The Convention preserves key rights of navigation and overflight. According to Deputy Secretary of Defense John D. Negroponte, the Convention provides for a “legal framework . . . [which] is essential to the mission of the Department of Defense, and the Department of Homeland Security . . . .”147 The Convention grants American ships the right of innocent passage, allowing ships transit through the territorial seas of foreign countries without having to provide advance notice or request permission.
Moreover, the Convention establishes the right of transit passage through international straits such as the Straits of Singapore and Malacca or the Strait of Gibraltar. This right, which is absolutely critical to U.S. national security, may not be suspended, hampered, or infringed upon by coastal States.148 Also, the Convention creates the Archipelagic sea lanes passage that allows transit through routes in archipelagic states, such as Indonesia.149 Additionally, the provisions creating EEZ give the American military “the ability to position, patrol, and operate forces freely in, below, and above those littoral waters.”150
Finally, the Convention secures the right of American warships to operate on the high seas, “which is a critically important element of maritime security operations, counter-narcotic operations, and anti- proliferation efforts.”151 The Convention’s navigational rights led to its support by all branches of the military: Secretary Gates, the Joint Chiefs of Staff, the Military Department Secretaries, all of the Combatant Commanders, and the Commandant of the Coast Guard.152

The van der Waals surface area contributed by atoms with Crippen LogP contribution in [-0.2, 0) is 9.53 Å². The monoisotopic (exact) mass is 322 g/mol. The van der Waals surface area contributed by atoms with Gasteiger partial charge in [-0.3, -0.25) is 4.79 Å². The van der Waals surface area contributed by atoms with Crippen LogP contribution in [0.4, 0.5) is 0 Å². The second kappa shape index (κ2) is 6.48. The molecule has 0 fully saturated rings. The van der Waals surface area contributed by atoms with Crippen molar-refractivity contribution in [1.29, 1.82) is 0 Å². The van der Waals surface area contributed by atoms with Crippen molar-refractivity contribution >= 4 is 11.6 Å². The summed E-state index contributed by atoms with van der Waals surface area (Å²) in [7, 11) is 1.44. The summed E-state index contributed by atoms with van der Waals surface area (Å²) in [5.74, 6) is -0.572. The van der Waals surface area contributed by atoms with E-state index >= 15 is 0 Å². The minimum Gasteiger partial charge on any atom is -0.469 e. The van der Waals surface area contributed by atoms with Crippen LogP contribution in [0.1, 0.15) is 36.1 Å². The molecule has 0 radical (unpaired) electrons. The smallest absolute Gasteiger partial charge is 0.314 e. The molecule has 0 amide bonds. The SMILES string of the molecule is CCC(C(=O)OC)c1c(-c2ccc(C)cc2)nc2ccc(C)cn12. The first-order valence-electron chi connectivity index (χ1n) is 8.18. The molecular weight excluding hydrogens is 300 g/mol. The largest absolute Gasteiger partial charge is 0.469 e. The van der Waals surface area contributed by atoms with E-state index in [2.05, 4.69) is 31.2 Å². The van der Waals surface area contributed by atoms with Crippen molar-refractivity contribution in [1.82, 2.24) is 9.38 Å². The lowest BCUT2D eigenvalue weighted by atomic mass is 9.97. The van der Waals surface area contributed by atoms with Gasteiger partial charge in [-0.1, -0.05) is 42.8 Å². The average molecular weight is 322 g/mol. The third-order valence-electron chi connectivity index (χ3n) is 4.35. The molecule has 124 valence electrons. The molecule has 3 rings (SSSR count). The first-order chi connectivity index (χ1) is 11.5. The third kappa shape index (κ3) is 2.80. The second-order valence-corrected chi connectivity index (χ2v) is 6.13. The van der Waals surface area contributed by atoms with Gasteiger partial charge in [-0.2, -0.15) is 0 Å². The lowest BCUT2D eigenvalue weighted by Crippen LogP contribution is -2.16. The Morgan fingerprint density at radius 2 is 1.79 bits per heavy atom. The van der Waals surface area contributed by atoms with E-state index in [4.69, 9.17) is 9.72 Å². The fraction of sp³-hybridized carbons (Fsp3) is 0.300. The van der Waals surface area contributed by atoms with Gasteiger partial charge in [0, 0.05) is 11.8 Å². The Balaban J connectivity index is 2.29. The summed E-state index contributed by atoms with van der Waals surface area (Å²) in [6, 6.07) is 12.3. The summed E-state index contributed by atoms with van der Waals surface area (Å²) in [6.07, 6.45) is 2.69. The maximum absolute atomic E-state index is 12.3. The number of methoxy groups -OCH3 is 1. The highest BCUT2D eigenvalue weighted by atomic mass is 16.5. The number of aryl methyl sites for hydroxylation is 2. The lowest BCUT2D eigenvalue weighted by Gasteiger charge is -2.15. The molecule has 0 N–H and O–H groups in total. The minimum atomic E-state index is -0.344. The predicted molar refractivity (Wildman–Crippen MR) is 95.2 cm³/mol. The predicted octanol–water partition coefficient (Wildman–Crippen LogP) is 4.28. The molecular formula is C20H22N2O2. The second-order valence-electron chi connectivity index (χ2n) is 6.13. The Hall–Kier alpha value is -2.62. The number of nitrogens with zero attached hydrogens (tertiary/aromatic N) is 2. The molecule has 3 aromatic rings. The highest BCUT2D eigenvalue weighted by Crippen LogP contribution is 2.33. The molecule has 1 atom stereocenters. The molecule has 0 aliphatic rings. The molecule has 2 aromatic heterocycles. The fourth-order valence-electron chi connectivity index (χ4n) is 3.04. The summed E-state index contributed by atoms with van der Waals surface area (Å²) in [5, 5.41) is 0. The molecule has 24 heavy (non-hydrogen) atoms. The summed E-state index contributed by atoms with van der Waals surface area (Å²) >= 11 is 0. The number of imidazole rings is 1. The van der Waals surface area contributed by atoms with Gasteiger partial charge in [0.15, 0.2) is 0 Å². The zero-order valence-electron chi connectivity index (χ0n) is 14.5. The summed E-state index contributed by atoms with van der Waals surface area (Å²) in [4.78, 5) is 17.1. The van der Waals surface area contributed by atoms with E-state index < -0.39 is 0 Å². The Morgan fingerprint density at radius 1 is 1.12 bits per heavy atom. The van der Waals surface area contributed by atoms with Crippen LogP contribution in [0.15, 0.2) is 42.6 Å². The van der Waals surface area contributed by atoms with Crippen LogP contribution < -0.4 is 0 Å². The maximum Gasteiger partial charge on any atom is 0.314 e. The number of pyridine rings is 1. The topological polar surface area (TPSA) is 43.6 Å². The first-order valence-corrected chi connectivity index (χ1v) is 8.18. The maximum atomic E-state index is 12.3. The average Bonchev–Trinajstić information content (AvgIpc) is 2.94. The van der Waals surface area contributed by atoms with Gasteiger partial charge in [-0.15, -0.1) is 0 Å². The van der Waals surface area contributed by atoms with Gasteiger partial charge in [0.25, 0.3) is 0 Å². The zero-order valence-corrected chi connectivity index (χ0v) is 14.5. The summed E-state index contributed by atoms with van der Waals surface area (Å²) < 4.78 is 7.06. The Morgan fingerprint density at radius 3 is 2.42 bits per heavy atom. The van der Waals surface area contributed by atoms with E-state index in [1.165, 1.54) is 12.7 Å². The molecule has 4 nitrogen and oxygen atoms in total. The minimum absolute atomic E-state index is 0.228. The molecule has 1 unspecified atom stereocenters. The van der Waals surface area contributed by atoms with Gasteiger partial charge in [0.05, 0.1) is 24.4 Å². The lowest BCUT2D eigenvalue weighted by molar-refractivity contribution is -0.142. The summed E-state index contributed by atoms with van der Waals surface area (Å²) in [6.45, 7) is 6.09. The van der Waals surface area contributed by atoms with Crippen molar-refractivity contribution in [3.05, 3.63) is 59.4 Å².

First, there is a risk that important provisions could be weakened by amendment, beginning in November 2004, when the treaty is open for amendment for the first time. Currently, for example, the Convention prohibits coastal states from denying transit rights to a vessel based upon its means of propulsion. Some states, however, may propose to amend this provision to allow exclusion of nuclear-powered vessels. Under the Convention, no amendment may be adopted unless the parties agree by consensus (or, if every effort to reach consensus failed, more than two-thirds of the parties present agree both on certain procedural matters and on the proposed amendment). As a party, the United States would have a much greater ability to defeat amendments that are not in the U.S. interest, by blocking consensus or voting against such amendments.
Second, by staying outside the Convention, the United States increases the risk of backsliding by nations that have put aside excessive maritime claims from years past. Pressures from coastal states to expand their maritime jurisdiction will not disappear in the years ahead—indeed such pressures will likely grow. Incremental unraveling of many gains under the Convention is more likely if the world’s leading maritime power remains a non-party.